CAPE TOWN, SOUTH AFRICA — During its long, ignoble past, Robben Island served variously as a leper colony, naval base, mental institution, whaling station, and jail to South Africa's most famous political prisoner, Nelson Mandela.
A new phase - as a shrine to past suffering and courage - begins on Jan. 1.
It is still unclear what exactly will happen to the wind-blown island 18 miles off Cape Town when it changes hands to the Arts and Culture Department from Correctional Services, which oversaw its blighted recent past.
But it is a given that the island, one of the most potent symbols of three centuries of white cruelty to blacks, will become a protected area so South Africa's past will never be forgotten.
"The details are still being worked out. But we know the island will become some sort of cultural preserve, like a museum," says Correctional Services Ministry spokesman Bert Slabbert.
Conditions on "Die Eiland," as it was known in Afrikaans, were much harsher than those in mainland jails. Mr. Mandela, now the first black president of South Africa, arrived in 1964. Despite the damp cold he, like all black prisoners, was not allowed to wear long trousers, took cold showers, and slept in a six-by-six foot cell covered only by three flimsy blankets. A light bulb burned all night, and the prisoners subsisted mostly on gruel.
Authorities tried to shatter his spirit at the limestone quarry where political prisoners were forced to break rocks. But Mandela and his colleagues kept their faith by turning the island into a "university" where they shared news, debated strategies, and held academic seminars.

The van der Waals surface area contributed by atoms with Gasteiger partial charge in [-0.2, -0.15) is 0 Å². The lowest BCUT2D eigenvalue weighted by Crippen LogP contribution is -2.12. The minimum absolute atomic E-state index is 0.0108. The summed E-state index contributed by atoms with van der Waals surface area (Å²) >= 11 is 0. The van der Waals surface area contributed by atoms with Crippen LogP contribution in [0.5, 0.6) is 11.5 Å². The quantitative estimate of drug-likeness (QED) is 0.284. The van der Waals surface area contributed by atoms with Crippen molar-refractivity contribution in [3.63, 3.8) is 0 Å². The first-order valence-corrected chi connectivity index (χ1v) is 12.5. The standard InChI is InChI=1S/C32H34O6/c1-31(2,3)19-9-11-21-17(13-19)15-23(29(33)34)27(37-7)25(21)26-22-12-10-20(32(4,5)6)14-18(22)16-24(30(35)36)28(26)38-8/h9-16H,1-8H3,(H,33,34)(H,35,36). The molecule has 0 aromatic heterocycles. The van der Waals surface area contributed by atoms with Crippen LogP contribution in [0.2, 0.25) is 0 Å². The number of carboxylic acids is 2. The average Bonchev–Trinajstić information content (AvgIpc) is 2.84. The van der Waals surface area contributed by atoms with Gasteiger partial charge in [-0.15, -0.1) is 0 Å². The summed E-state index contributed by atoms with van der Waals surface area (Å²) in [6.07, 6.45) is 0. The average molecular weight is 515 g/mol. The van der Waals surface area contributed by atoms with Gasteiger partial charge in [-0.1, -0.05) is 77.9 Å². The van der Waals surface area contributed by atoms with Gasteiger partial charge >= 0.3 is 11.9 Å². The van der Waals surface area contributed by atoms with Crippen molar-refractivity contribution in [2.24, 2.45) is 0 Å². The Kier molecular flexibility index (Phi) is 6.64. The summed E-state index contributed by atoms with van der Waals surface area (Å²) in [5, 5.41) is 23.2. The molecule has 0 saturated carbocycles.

Mandela was moved to mainland jails, then freed in 1990. The jail's political section closed the following year. Only common criminals remain, the final 100 to be transferred by 1997.
It must be strange for them to watch boatloads of visitors who now embark weekly for the stone jail where South Africa's modern political history was shaped.
On a recent outing, a crowd of white mainland prison staff joked and took photos of each other in Mandela's former cell.
"It's a bit hard to believe I'm seeing this," said an Afrikaner who worked here while Mandela and his colleagues were jailed. "Times have certainly changed."
Next came two blacks, who solemnly touched the thick metal window bars and gazed silently at the courtyard where Mandela spent so many long years.
At the souvenir shop, visitors can buy T-shirts and teaspoons or chunks of quarry rock, sold for $8 each with Mandela's endorsement to raise funds for former political prisoners.
Mandela's fellow internee and friend Ahmed Kathrada is heading the committee that will decide the future of the island, which was made a national monument in 1995. He has received more than 200 proposals, including one that would turn the island into a luxury tourist site and casino.
Aside from the fact that the 1,420-acre island is too small to handle large-scale tourism, and access is often hampered by rough seas. Moreover, former political prisoners are vehemently opposed to such a project.